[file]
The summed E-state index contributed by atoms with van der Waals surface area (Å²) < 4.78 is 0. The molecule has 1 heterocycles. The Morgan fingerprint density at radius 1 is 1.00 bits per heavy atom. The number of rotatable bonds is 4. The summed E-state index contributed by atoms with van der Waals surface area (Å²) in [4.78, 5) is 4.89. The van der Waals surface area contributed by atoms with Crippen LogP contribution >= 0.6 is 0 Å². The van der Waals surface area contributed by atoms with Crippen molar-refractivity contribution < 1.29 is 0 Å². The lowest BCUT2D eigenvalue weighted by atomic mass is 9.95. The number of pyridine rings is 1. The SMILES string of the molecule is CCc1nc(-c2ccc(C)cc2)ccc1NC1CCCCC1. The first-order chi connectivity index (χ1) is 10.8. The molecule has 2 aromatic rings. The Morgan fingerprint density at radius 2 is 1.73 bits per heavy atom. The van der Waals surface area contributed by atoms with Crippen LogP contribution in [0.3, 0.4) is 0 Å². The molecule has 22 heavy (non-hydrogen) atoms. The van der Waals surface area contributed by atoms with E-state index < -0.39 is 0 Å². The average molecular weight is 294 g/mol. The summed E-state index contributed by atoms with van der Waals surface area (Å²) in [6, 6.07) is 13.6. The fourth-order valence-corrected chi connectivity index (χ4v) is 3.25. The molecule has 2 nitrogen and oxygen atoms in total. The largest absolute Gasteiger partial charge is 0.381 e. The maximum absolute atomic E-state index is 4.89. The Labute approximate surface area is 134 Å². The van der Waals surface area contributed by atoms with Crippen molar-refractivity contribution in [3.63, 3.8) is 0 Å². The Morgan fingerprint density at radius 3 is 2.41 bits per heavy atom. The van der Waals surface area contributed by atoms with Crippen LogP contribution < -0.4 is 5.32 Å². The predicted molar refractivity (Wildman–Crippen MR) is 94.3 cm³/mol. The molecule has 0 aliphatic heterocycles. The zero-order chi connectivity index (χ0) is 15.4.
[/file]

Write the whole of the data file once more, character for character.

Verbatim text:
The summed E-state index contributed by atoms with van der Waals surface area (Å²) < 4.78 is 0. The molecule has 1 heterocycles. The Morgan fingerprint density at radius 1 is 1.00 bits per heavy atom. The number of rotatable bonds is 4. The summed E-state index contributed by atoms with van der Waals surface area (Å²) in [4.78, 5) is 4.89. The van der Waals surface area contributed by atoms with Crippen LogP contribution >= 0.6 is 0 Å². The van der Waals surface area contributed by atoms with Crippen molar-refractivity contribution < 1.29 is 0 Å². The lowest BCUT2D eigenvalue weighted by atomic mass is 9.95. The number of pyridine rings is 1. The SMILES string of the molecule is CCc1nc(-c2ccc(C)cc2)ccc1NC1CCCCC1. The first-order chi connectivity index (χ1) is 10.8. The molecule has 2 aromatic rings. The Morgan fingerprint density at radius 2 is 1.73 bits per heavy atom. The van der Waals surface area contributed by atoms with Crippen LogP contribution in [0.3, 0.4) is 0 Å². The molecule has 22 heavy (non-hydrogen) atoms. The van der Waals surface area contributed by atoms with E-state index < -0.39 is 0 Å². The average molecular weight is 294 g/mol. The summed E-state index contributed by atoms with van der Waals surface area (Å²) in [6, 6.07) is 13.6. The fourth-order valence-corrected chi connectivity index (χ4v) is 3.25. The molecule has 2 nitrogen and oxygen atoms in total. The largest absolute Gasteiger partial charge is 0.381 e. The maximum absolute atomic E-state index is 4.89. The Labute approximate surface area is 134 Å². The van der Waals surface area contributed by atoms with Crippen molar-refractivity contribution in [3.63, 3.8) is 0 Å². The Morgan fingerprint density at radius 3 is 2.41 bits per heavy atom. The van der Waals surface area contributed by atoms with Crippen LogP contribution < -0.4 is 5.32 Å². The predicted molar refractivity (Wildman–Crippen MR) is 94.3 cm³/mol. The molecule has 0 aliphatic heterocycles. The zero-order chi connectivity index (χ0) is 15.4.